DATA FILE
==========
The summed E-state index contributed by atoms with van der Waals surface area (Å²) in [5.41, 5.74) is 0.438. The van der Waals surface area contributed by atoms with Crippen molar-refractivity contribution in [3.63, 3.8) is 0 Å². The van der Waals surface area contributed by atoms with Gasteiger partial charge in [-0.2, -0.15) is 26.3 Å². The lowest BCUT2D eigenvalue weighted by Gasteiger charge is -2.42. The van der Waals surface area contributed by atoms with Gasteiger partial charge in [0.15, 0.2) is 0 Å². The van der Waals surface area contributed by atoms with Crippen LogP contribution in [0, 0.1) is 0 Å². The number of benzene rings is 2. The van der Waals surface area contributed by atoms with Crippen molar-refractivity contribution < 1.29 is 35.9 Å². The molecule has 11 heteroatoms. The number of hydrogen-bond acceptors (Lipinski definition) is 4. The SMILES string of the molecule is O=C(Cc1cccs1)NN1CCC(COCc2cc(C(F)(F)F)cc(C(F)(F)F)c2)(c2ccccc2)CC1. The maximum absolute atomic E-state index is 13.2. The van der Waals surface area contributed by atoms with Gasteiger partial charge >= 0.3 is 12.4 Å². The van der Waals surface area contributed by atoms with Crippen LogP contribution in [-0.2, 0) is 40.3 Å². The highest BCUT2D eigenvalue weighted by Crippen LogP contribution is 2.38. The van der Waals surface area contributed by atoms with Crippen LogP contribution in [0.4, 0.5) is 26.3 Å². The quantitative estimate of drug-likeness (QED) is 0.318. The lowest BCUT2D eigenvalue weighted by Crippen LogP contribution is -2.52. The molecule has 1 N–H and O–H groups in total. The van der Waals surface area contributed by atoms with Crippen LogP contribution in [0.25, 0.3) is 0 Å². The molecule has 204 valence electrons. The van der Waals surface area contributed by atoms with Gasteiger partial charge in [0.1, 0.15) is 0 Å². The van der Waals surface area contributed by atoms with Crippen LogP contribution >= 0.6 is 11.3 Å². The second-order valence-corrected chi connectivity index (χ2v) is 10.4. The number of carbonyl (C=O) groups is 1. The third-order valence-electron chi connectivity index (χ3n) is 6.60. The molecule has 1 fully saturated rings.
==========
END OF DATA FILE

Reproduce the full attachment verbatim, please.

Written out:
The summed E-state index contributed by atoms with van der Waals surface area (Å²) in [5.41, 5.74) is 0.438. The van der Waals surface area contributed by atoms with Crippen molar-refractivity contribution in [3.63, 3.8) is 0 Å². The van der Waals surface area contributed by atoms with Gasteiger partial charge in [-0.2, -0.15) is 26.3 Å². The lowest BCUT2D eigenvalue weighted by Gasteiger charge is -2.42. The van der Waals surface area contributed by atoms with Gasteiger partial charge in [0.15, 0.2) is 0 Å². The van der Waals surface area contributed by atoms with Crippen LogP contribution in [0, 0.1) is 0 Å². The number of benzene rings is 2. The van der Waals surface area contributed by atoms with Crippen molar-refractivity contribution < 1.29 is 35.9 Å². The molecule has 11 heteroatoms. The number of hydrogen-bond acceptors (Lipinski definition) is 4. The SMILES string of the molecule is O=C(Cc1cccs1)NN1CCC(COCc2cc(C(F)(F)F)cc(C(F)(F)F)c2)(c2ccccc2)CC1. The maximum absolute atomic E-state index is 13.2. The van der Waals surface area contributed by atoms with Gasteiger partial charge >= 0.3 is 12.4 Å². The van der Waals surface area contributed by atoms with Crippen LogP contribution in [-0.2, 0) is 40.3 Å². The highest BCUT2D eigenvalue weighted by Crippen LogP contribution is 2.38. The van der Waals surface area contributed by atoms with Crippen LogP contribution in [0.4, 0.5) is 26.3 Å². The quantitative estimate of drug-likeness (QED) is 0.318. The lowest BCUT2D eigenvalue weighted by Crippen LogP contribution is -2.52. The molecule has 1 N–H and O–H groups in total. The van der Waals surface area contributed by atoms with Crippen LogP contribution in [0.25, 0.3) is 0 Å². The molecule has 204 valence electrons. The van der Waals surface area contributed by atoms with Gasteiger partial charge in [0.1, 0.15) is 0 Å². The van der Waals surface area contributed by atoms with Crippen LogP contribution >= 0.6 is 11.3 Å². The second-order valence-corrected chi connectivity index (χ2v) is 10.4. The number of carbonyl (C=O) groups is 1. The third-order valence-electron chi connectivity index (χ3n) is 6.60. The molecule has 1 fully saturated rings.